Eating Healthy & Getting Good Daily Nutrition
Eating right and making sure you are getting optimal daily nutrition is all about making the right choices, and making simple changes. Keys to healthy eating include increasing your intake of whole grains, lean proteins, fruits, vegetables, and low-fat dairy products. Cutting back on eating foods with solid, or saturated fats is also very important.
Grains are divided into two subgroups, whole grains and refined grains. Whole grains contain the whole kernel (the bran, the germ, and the endosperm). People who eat more whole grains as part of a healthy diet reduce their risk of developing certain chronic diseases. Refined grains, when compared to whole grains, have been significantly modified from their original natural composition. They are often mixed and bleached with other, less healthy ingredients.
Although refined grain products may be "enriched" with thiamine, riboflavin, niacin, or iron, these added nutrients represent only a fraction of the nutrients lost during processing, still leaving them nutritionally inferior to whole grains. Increasing whole grains in your diet can be very simple; just replace white bread with 100% whole wheat bread, or replace white rice with brown rice.
Dietary proteins include both animal (meat, poultry, seafood, and eggs) and plant (beans, peas, soy products, nuts, and seeds) sources. We all need protein, but how much is enough? Most people should eat 5 to 7 ounces of protein rich foods per day. Animal proteins should be at least 90% lean.
Eating one egg each day does not increase the risk of developing heart disease, so it is safe to include them as part of your regular protein choices. Remember, the yolk is the only part of the egg containing cholesterol and saturated fat, so if you plan on eating more than one egg in a day, add more egg whites instead of whole eggs. Choosing plant based proteins such as beans, peas, hummus, or soy products for the protein component of your meal is best since they are naturally low in saturated fat and high in fiber.
Consuming at least three servings of dairy products each day is important for adding calcium, vitamin D, potassium and other nutrients to your diet. Dairy products include milk, yogurt, and cheese and should be low in fat.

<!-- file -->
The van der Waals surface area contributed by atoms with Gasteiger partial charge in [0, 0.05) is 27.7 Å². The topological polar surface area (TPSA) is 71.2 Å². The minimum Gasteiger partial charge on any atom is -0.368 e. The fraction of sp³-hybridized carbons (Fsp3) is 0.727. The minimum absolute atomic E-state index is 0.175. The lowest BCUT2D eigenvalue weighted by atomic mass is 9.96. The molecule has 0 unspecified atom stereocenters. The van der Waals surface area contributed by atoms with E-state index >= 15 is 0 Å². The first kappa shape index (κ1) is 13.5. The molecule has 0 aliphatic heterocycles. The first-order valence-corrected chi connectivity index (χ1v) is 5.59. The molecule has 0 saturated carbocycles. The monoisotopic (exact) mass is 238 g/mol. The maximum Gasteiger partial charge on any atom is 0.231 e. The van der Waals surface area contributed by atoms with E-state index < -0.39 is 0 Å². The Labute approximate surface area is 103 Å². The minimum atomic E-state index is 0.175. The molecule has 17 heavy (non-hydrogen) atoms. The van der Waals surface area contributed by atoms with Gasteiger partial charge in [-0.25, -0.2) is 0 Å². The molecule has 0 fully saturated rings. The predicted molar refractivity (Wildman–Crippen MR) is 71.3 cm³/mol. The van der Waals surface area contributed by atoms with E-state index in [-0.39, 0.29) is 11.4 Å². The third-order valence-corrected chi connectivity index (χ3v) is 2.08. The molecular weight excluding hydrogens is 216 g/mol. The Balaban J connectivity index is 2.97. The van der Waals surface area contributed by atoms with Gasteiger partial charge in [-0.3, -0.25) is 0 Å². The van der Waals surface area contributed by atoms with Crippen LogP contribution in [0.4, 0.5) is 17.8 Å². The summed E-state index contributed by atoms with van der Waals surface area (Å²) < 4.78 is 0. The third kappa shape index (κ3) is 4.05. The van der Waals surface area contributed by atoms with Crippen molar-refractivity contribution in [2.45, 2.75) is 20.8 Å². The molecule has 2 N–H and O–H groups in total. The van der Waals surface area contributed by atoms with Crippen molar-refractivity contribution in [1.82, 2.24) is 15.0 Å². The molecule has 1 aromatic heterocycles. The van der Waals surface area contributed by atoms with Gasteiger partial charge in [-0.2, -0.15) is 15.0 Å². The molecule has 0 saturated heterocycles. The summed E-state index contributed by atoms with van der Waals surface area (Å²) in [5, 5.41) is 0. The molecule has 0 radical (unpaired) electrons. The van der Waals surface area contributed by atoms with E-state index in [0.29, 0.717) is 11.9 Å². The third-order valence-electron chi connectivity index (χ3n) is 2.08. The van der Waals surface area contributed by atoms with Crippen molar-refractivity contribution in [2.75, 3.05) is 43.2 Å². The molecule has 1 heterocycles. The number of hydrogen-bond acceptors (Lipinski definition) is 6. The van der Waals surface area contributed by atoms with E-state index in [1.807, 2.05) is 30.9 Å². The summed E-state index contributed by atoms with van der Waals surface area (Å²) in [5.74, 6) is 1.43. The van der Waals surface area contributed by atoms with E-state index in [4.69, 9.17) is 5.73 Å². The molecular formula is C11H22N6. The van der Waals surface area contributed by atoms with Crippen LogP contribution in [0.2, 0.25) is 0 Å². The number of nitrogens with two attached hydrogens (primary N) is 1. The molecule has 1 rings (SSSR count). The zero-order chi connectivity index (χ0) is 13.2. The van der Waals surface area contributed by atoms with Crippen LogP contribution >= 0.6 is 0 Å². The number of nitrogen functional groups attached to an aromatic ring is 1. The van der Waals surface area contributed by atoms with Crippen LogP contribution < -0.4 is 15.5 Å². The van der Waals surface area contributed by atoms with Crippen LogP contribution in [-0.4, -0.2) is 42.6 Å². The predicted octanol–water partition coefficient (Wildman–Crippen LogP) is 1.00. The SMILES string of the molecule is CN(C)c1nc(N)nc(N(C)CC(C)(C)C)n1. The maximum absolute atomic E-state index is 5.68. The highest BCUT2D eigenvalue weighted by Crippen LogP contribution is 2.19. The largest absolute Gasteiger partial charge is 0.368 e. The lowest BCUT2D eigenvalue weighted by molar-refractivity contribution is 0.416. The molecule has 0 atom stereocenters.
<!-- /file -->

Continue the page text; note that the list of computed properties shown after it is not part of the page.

Eating more vegetables and fruits, as part of a healthy diet, also reduces a person's risk of developing certain chronic diseases. Fruits provide nutrients such as potassium, fiber, vitamin C, and folic acid that are vital for good health. Most fruits are naturally low in fat, sodium, and calories. Fruit sources can be fresh, canned, frozen, dried, or in 100% fruit juice. Always remember to properly wash fresh fruit to remove dirt, microorganisms, or pesticides before eating.
For a healthy diet, you do not need to eliminate all dietary fats. Some dietary fats are actually good for you. Dietary fats, along with proteins and carbohydrates are the three macronutrients that provide energy for your body. Fats are essential to your health because they support a number of your body's key functions. For example, some vitamins must have fats to dissolve them, allowing those vitamins to be incorporated into your body.
The harmful fats that you need to avoid include saturated fat and trans fat. Both of these fats are in a solid state when at room temperature. Saturated fat raises total blood cholesterol levels and low-density lipoprotein (LDL) cholesterol levels, which can increase your risk of cardiovascular disease. Trans fat is created through a hydrogenating process. Two healthier and helpful types of fat that you want to keep in your diet are monounsaturated fat and polyunsaturated fat.
Foods containing mostly monounsaturated and polyunsaturated fats, such as olive oil, safflower oil, peanut oil, and corn oil are liquid at room temperature. Monounsaturated and polyunsaturated fats are also found in avocados, nuts and seeds. Studies show that eating foods rich in monounsaturated fats (MUFAs) improves blood cholesterol levels, which can decrease your risk of heart disease.
In summary, healthy meals start with reasonable overall portion sizes containing more vegetables and fruits with smaller protein and grains components. Get creative with combinations and see how improving your nutrition can have a positive impact on your health.
For more information, go to www.ChooseMyPlate.gov